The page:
Average investment cost =
2

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Acceptance criterion
In evaluating an investment project, the ARR of the project is
compared with a predetermined minimum acceptable accounting
Rate of return:

ARRs
< minimum acceptable rate
= minimum acceptable rate
> minimum acceptable rate
Highest

Comments
Reject project
Accept project
Accept project
Choose highest ARR
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Example

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A company is considering whether to buy specialized machines


For a new production line. The purchase price of machinery is
$400000 and its estimated useful life is four years. There is no scrap
Value after four years
The project income statements:
Year1
Year 2
Year 3
Year 4
$
$
$
$
Revenue
310000
280000
280000
310000
Depreciation 10000
100000
100000
100000
Other expenses150000
100000
110000120000
Profit before tax 60000
80000
70000
90000
Taxation (15%) 9000
12000
10500
13500
51000
68000
59500
76500
Should the company buy the new machinery if the minimum acceptable
Rate of return is 20%?
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51000+68000+59500+76500 = $63750
Average net income =
4
400000+0
= $200000
Average investment =
2
The cost of machinery is $400000 at the beginning
The cost of machinery is $0 at the end as depreciation is provided
On straight line method and there is no scrap value

$63750
ARR = $200000 = 31.875%
Since the ARR is 31.875%, which is higher than the minimum
Acceptable rate of 20%, the company should invest in the new
machinery.

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Advantages of ARR
It is easy to understand and compute
It avoids using gross figures. Therefore, it
enables comparisons to be made between
projects with different useful lives

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Disadvantages of ARR
It ignores the time value of money
ARR method seems to be less reliable than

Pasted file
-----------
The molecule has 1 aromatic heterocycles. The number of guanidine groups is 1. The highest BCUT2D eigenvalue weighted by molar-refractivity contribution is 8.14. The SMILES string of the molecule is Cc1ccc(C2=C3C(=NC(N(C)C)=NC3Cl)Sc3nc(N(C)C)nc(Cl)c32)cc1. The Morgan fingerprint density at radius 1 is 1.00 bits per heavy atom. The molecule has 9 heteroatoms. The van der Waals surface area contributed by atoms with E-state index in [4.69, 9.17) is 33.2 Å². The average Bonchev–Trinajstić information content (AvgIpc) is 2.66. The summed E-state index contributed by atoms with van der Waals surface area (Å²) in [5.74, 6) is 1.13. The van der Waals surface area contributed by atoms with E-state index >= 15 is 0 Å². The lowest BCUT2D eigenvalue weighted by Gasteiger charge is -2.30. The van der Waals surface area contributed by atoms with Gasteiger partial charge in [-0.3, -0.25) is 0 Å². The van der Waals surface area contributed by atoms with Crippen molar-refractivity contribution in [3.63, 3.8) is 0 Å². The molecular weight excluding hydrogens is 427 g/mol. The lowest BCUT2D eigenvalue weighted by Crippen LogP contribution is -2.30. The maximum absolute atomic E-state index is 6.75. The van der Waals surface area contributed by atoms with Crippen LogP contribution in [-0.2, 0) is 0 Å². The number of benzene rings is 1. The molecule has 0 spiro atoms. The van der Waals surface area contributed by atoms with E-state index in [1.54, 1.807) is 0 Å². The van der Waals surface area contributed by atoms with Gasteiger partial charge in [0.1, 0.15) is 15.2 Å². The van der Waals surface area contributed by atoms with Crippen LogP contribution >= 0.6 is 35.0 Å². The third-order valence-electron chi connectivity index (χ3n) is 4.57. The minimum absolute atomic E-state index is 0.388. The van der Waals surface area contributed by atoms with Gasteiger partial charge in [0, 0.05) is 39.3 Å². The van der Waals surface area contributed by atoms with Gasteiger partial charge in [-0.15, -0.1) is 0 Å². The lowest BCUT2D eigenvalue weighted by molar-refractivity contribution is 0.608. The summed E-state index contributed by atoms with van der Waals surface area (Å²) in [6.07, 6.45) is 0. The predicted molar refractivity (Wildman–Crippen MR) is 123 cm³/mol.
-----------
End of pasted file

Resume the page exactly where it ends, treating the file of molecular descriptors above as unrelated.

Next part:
the NPV method. It adopts the accounting
profit instead of cash flows calculation. The
change of depreciation method may also
alter the accounting profit

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Net present value method

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Net present value method


Net present value (NPV) method is a process that
uses the discounted cash flow of a project to
determine whether the rate of return on that
project is equal to, higher than, or lower than the
desired rate of return
With the NPV method, we can compare the return
on investment in capital projects with the return on
an alternative equal risk investment in securities
traded in financial market
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Calculation procedures
Determining the discount rate
2. Calculating the NPV:
1.

FV1
FV2
+
NPV = (1+r)1
(1+r)2

FV3
(1+r)3

FVn
(1+r)n - I0

where FV = future value of an investment


n = no. of years
r = Rate of return available on an equivalent risk
security in the financial market
I 0= initial investment
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3. Interpreting the NPV derived as follows:


NPVs Comments
Reasons

<0

Reject the project

The rate of return from the project is


small than the rate of return from an
equivalent risk investment

=0

Indifferent to accept
or reject the project

The rate of return from the project is


equal to the rate of return from an
equivalent risk investment

>0

Accept the project

The rate of return from the project is


greater than the rate of return from an
equivalent risk investment

Highest Accept the project

If various project are considered, the


project with highest positive NPV
should be chosen
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Example

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A company is considering making several investments in the


Production facilities for the new products with an estimated useful
Life of four years. The cash inflows and outflows are listed as follows:
Project
A
B
C
D
$
$
$
$
Initial investment
900000
1000000
303730 1500000
Cash inflow
Year 1
120000
400000
100000 10000